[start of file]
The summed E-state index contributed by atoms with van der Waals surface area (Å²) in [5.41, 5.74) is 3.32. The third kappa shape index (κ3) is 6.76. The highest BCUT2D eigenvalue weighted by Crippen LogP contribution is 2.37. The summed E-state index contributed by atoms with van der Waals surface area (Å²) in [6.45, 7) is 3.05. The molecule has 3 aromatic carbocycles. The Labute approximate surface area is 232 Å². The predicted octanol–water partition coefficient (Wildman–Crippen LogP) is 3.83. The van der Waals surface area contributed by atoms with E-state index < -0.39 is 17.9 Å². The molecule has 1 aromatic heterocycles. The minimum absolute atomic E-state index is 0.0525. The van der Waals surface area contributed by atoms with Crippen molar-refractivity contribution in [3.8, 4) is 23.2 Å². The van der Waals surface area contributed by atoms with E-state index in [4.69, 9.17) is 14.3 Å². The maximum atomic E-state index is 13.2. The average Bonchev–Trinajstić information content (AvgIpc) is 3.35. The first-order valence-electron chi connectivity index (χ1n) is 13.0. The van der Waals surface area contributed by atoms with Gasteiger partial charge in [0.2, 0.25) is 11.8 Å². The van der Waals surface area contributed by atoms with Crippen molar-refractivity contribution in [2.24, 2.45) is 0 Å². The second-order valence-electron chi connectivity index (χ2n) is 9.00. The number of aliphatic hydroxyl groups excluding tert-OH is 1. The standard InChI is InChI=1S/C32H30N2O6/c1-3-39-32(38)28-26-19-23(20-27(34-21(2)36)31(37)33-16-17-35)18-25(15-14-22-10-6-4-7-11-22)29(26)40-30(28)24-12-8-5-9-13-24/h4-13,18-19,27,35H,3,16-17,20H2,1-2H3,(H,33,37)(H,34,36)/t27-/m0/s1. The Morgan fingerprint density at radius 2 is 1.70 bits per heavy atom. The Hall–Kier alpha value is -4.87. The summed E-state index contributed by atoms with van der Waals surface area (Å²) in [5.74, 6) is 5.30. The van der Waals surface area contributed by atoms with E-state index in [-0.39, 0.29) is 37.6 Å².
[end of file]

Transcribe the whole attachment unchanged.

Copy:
The summed E-state index contributed by atoms with van der Waals surface area (Å²) in [5.41, 5.74) is 3.32. The third kappa shape index (κ3) is 6.76. The highest BCUT2D eigenvalue weighted by Crippen LogP contribution is 2.37. The summed E-state index contributed by atoms with van der Waals surface area (Å²) in [6.45, 7) is 3.05. The molecule has 3 aromatic carbocycles. The Labute approximate surface area is 232 Å². The predicted octanol–water partition coefficient (Wildman–Crippen LogP) is 3.83. The van der Waals surface area contributed by atoms with E-state index < -0.39 is 17.9 Å². The molecule has 1 aromatic heterocycles. The minimum absolute atomic E-state index is 0.0525. The van der Waals surface area contributed by atoms with Crippen molar-refractivity contribution in [3.8, 4) is 23.2 Å². The van der Waals surface area contributed by atoms with E-state index in [4.69, 9.17) is 14.3 Å². The maximum atomic E-state index is 13.2. The average Bonchev–Trinajstić information content (AvgIpc) is 3.35. The first-order valence-electron chi connectivity index (χ1n) is 13.0. The van der Waals surface area contributed by atoms with Gasteiger partial charge in [0.2, 0.25) is 11.8 Å². The van der Waals surface area contributed by atoms with Crippen molar-refractivity contribution in [2.24, 2.45) is 0 Å². The second-order valence-electron chi connectivity index (χ2n) is 9.00. The number of aliphatic hydroxyl groups excluding tert-OH is 1. The standard InChI is InChI=1S/C32H30N2O6/c1-3-39-32(38)28-26-19-23(20-27(34-21(2)36)31(37)33-16-17-35)18-25(15-14-22-10-6-4-7-11-22)29(26)40-30(28)24-12-8-5-9-13-24/h4-13,18-19,27,35H,3,16-17,20H2,1-2H3,(H,33,37)(H,34,36)/t27-/m0/s1. The Morgan fingerprint density at radius 2 is 1.70 bits per heavy atom. The Hall–Kier alpha value is -4.87. The summed E-state index contributed by atoms with van der Waals surface area (Å²) in [5.74, 6) is 5.30. The van der Waals surface area contributed by atoms with E-state index in [-0.39, 0.29) is 37.6 Å².